The Chief has bigger things on his mind than just the island. Suddenly infused with God-like powers, he decided to push the envelope. Sweeping over the world, he gathers all weapons and dumps them in the arctic. Not just nuclear weapons ... not just weapons of mass destruction ... ALL weapons. We see huge piles of missiles, guns, and bombs. It is all very  retro-Superman. How many time have we seen Superman try this stunt (usually just the nuclear warheads). He laughs at how easy it was ... and wonders why anyone with super-speed (Supergirl included) wouldn't do this.

Despite that this may be a cleansing of some sort, the Chief realizes that the super-hero community won't allow it. Most heroes agree that they cannot dictate the ways of humanity, only defend what is decided upon. Knowing that these 'heroes' will only re-distribute the weapons, the Caulder knows he needs to take a few more steps.

Throughout the story, the Chief slips into Kryptonese spouting some hackneyed Superman quotes. Here he slips in a Mighty Mouse reference ... 'Here I come to save the day!'


If the heroes won't act against the will of nations, the Chief goes to the nations themselves to try to keep the weapons where they are. Crashing into the UN, he tells the leaders of the world to not thwart his will. If they do, he will strike back.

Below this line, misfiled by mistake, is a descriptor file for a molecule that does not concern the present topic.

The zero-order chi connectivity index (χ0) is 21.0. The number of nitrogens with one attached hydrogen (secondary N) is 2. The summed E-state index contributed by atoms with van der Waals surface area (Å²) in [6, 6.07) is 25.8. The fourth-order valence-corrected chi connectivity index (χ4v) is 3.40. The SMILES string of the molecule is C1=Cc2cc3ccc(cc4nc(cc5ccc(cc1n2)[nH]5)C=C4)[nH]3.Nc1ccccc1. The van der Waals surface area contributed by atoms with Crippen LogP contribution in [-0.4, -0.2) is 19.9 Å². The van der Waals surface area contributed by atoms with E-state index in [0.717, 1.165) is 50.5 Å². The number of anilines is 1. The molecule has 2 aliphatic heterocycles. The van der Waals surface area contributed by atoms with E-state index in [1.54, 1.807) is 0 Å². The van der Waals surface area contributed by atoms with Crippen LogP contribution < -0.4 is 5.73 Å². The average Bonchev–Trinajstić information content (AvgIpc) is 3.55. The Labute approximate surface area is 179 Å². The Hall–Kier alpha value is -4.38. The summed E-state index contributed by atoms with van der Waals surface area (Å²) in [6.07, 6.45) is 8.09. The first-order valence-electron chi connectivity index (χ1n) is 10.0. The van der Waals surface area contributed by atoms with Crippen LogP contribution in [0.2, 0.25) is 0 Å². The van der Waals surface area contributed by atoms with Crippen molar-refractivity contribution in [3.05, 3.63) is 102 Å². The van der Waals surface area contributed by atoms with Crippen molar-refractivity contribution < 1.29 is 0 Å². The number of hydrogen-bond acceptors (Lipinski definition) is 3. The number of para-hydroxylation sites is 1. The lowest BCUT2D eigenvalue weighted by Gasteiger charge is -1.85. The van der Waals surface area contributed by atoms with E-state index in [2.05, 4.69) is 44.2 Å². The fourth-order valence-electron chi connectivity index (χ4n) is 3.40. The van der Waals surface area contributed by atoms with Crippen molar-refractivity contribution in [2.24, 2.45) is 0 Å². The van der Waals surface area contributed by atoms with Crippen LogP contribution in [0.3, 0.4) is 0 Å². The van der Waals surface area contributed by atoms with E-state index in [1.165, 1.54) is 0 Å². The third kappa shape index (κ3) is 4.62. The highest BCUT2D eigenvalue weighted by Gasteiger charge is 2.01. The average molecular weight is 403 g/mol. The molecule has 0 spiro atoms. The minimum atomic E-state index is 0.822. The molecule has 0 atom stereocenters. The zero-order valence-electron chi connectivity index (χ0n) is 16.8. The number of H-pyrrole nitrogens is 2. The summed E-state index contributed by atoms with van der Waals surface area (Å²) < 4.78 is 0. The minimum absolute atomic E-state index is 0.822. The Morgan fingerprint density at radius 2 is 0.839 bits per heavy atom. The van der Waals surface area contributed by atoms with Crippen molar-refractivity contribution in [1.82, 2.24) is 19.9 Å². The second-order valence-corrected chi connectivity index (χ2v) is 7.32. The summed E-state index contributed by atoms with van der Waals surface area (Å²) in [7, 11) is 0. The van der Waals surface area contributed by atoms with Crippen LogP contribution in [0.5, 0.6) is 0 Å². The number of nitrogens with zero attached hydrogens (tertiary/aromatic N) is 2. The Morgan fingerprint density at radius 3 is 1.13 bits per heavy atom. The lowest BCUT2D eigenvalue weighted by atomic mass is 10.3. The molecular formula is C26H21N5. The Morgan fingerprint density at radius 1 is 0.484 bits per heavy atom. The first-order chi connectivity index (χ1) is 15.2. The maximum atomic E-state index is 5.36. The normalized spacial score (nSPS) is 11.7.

He says he is 'the will and the way' in Kryptonian. Smacks a bit of hubris.


Back on Oolong, the Patrol has recovered enough from the Chief's earlier assault to be back in the action.

There is a tense scene on Oolong as the Patrol and the Oolong government try to come to grips with what to do next.

Professor I.Q., a D-list tech-villain living on the island, notices the Kryptonese statements and wonders if the K-transfer not only included powers but fears or psychological trauma as well. Maybe that is why the Chief is acting so erratically.

The Patrol realizes that in many ways the Chief is their responsibility. Gearing up to fight him, Robotman asks President Cale for whatever weapons she has to take down Superman. In a nice bit of continuity, Cliff says he knows the island has such weapons because of Black Adam. Remember, in 52, Black Adam razed Biayla and then flew to Oolong to battle. Oolong was prepared.


Ambush Bug teleports the Chief to the war-torn landscape of Biayla to face off against the group.

Amazingly, Cliff first tries to end this diplomatically, trying to talk him down. But the Chief wants no part of it. He has an agenda and he doesn't need foot soldiers any more.